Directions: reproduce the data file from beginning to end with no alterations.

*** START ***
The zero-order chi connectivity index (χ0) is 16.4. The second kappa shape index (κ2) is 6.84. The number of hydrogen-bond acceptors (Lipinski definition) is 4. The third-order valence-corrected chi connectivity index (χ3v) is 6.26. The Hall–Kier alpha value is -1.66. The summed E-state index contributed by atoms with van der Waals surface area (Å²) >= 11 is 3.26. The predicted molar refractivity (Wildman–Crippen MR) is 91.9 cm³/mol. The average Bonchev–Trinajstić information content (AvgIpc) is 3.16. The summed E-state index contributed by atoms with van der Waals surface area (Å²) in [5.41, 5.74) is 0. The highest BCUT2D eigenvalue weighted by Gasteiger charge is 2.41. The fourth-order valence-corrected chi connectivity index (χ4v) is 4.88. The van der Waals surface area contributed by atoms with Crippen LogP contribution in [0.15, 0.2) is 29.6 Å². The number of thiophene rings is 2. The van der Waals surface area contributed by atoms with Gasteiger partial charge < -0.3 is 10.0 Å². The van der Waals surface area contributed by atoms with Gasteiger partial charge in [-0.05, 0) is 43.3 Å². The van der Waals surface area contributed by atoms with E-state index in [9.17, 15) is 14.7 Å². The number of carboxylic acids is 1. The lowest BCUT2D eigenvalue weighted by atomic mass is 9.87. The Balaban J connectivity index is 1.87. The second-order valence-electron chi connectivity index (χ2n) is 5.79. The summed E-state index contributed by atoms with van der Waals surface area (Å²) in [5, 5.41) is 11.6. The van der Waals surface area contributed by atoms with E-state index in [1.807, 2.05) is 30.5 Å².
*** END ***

The zero-order chi connectivity index (χ0) is 16.4. The second kappa shape index (κ2) is 6.84. The number of hydrogen-bond acceptors (Lipinski definition) is 4. The third-order valence-corrected chi connectivity index (χ3v) is 6.26. The Hall–Kier alpha value is -1.66. The summed E-state index contributed by atoms with van der Waals surface area (Å²) >= 11 is 3.26. The predicted molar refractivity (Wildman–Crippen MR) is 91.9 cm³/mol. The average Bonchev–Trinajstić information content (AvgIpc) is 3.16. The summed E-state index contributed by atoms with van der Waals surface area (Å²) in [5.41, 5.74) is 0. The highest BCUT2D eigenvalue weighted by Gasteiger charge is 2.41. The fourth-order valence-corrected chi connectivity index (χ4v) is 4.88. The van der Waals surface area contributed by atoms with Crippen LogP contribution in [0.15, 0.2) is 29.6 Å². The number of thiophene rings is 2. The van der Waals surface area contributed by atoms with Gasteiger partial charge < -0.3 is 10.0 Å². The van der Waals surface area contributed by atoms with Gasteiger partial charge in [-0.05, 0) is 43.3 Å². The van der Waals surface area contributed by atoms with E-state index in [9.17, 15) is 14.7 Å². The number of carboxylic acids is 1. The lowest BCUT2D eigenvalue weighted by atomic mass is 9.87. The Balaban J connectivity index is 1.87. The second-order valence-electron chi connectivity index (χ2n) is 5.79. The summed E-state index contributed by atoms with van der Waals surface area (Å²) in [5, 5.41) is 11.6. The van der Waals surface area contributed by atoms with E-state index in [1.807, 2.05) is 30.5 Å².